I’ve already run into something like this, more than once. Makes me feel old. (Click the image for a larger view at the comic’s Web site.)
Let’s not talk about rotary dial phones, party lines, washing machines with mangles, the complete absence of air-conditioning at home, and so on. Kids today just gape in horror when you describe those things.
Phone booths, gum stuck to everything and the phone books had about 50% of their pages ripped out
While we're at it: what's a "dime"?
I have a daughter born in the mid 80's who would not watch black and white TV or movies, just wouldn't do it…
"While we're at it: what's a 'dime?'"
It's what you used to know as a "penny."
I think it would be fun to hand a millennial a slide rule and watch him try to measure things.
I remember the dark times…
When 12:00 would blink at you over and over from the darkness…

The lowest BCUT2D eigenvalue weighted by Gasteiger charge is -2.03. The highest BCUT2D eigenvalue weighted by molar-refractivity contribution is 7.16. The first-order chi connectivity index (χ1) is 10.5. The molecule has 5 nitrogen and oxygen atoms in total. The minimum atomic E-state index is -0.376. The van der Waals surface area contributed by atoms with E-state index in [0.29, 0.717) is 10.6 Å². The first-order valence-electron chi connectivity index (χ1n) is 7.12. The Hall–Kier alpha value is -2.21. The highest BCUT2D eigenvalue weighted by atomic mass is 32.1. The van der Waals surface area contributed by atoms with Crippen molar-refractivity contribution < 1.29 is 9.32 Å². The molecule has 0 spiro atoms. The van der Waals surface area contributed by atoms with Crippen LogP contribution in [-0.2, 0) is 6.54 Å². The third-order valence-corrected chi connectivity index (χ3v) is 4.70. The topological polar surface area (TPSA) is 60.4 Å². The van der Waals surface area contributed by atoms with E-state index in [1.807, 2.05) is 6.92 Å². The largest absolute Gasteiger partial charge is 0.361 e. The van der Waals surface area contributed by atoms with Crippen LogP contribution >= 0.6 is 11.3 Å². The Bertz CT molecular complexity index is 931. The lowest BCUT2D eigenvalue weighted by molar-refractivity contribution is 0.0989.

I recently used the phrase "drop a dime" in a casual conversation.
I got the blankest looks.
Of course I grew up at a time when "Brother, can you spare a dime?" was still fresh in the minds of the adults around me.
I used to have both my fifty year old slide rule, and my father's from three decades before that (I don't know what happened to my mother's slide rule; I think it got lost in one of her office moves). I got rid of mine recently — by the time was made, K&E had gone to plastic slides, and the plastic sticks, so it was hard to get things lined up properly. But my father's is wood, with veneer, so it still slides perfectly without binding.
Slide rules were great because they forced you to think about the numbers (with no orders of magnitude, you needed to know about what the answer was), instead of just punching them in. And they forced you to think about significant digits, since "slide rule accuracy" was a real consideration.
Calculators are wonderful instruments, but I'm really glad I learned on a slide rule before pocket calculators were invented.